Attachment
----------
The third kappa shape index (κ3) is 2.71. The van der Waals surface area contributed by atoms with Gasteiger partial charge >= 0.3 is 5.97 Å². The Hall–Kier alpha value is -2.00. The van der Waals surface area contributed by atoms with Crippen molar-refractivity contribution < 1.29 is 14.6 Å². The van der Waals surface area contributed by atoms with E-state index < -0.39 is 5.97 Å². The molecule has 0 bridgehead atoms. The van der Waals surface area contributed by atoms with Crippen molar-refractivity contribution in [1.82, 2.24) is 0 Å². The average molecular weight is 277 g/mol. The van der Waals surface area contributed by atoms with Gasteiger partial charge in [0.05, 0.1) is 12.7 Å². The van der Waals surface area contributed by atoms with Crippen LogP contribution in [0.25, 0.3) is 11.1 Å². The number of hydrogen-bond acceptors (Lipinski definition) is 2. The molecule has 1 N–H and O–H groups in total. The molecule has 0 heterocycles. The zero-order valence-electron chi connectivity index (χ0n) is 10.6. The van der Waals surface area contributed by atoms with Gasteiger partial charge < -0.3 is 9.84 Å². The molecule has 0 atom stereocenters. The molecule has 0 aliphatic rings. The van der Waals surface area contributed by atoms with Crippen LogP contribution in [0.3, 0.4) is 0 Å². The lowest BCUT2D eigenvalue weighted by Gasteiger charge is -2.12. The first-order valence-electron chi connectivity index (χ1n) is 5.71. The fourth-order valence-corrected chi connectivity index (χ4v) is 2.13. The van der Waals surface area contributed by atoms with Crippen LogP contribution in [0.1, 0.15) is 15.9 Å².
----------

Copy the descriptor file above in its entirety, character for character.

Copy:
The third kappa shape index (κ3) is 2.71. The van der Waals surface area contributed by atoms with Gasteiger partial charge >= 0.3 is 5.97 Å². The Hall–Kier alpha value is -2.00. The van der Waals surface area contributed by atoms with Crippen molar-refractivity contribution < 1.29 is 14.6 Å². The van der Waals surface area contributed by atoms with E-state index < -0.39 is 5.97 Å². The molecule has 0 bridgehead atoms. The van der Waals surface area contributed by atoms with Crippen molar-refractivity contribution in [1.82, 2.24) is 0 Å². The average molecular weight is 277 g/mol. The van der Waals surface area contributed by atoms with Gasteiger partial charge in [0.05, 0.1) is 12.7 Å². The van der Waals surface area contributed by atoms with Crippen LogP contribution in [0.25, 0.3) is 11.1 Å². The number of hydrogen-bond acceptors (Lipinski definition) is 2. The molecule has 1 N–H and O–H groups in total. The molecule has 0 heterocycles. The zero-order valence-electron chi connectivity index (χ0n) is 10.6. The van der Waals surface area contributed by atoms with Gasteiger partial charge < -0.3 is 9.84 Å². The molecule has 0 atom stereocenters. The molecule has 0 aliphatic rings. The van der Waals surface area contributed by atoms with Crippen LogP contribution in [0.3, 0.4) is 0 Å². The lowest BCUT2D eigenvalue weighted by Gasteiger charge is -2.12. The first-order valence-electron chi connectivity index (χ1n) is 5.71. The fourth-order valence-corrected chi connectivity index (χ4v) is 2.13. The van der Waals surface area contributed by atoms with Crippen LogP contribution in [0.1, 0.15) is 15.9 Å².